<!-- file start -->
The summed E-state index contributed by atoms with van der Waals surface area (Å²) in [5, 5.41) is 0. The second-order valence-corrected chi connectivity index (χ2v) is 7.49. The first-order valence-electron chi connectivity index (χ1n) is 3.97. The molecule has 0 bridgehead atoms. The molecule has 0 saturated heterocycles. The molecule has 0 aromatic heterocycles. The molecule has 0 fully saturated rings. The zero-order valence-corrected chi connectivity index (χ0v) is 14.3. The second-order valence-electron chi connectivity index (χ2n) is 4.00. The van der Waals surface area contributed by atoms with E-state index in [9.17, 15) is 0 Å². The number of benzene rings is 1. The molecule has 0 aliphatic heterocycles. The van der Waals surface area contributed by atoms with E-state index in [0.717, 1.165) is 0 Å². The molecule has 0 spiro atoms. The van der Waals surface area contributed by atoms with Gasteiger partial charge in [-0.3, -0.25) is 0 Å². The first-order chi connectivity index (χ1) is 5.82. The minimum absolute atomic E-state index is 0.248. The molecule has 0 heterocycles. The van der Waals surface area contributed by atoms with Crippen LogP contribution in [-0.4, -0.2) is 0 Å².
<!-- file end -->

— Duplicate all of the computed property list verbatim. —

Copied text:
The summed E-state index contributed by atoms with van der Waals surface area (Å²) in [5, 5.41) is 0. The second-order valence-corrected chi connectivity index (χ2v) is 7.49. The first-order valence-electron chi connectivity index (χ1n) is 3.97. The molecule has 0 bridgehead atoms. The molecule has 0 saturated heterocycles. The molecule has 0 aromatic heterocycles. The molecule has 0 fully saturated rings. The zero-order valence-corrected chi connectivity index (χ0v) is 14.3. The second-order valence-electron chi connectivity index (χ2n) is 4.00. The van der Waals surface area contributed by atoms with E-state index in [9.17, 15) is 0 Å². The number of benzene rings is 1. The molecule has 0 aliphatic heterocycles. The van der Waals surface area contributed by atoms with E-state index in [0.717, 1.165) is 0 Å². The molecule has 0 spiro atoms. The van der Waals surface area contributed by atoms with Gasteiger partial charge in [-0.3, -0.25) is 0 Å². The first-order chi connectivity index (χ1) is 5.82. The minimum absolute atomic E-state index is 0.248. The molecule has 0 heterocycles. The van der Waals surface area contributed by atoms with Crippen LogP contribution in [-0.4, -0.2) is 0 Å².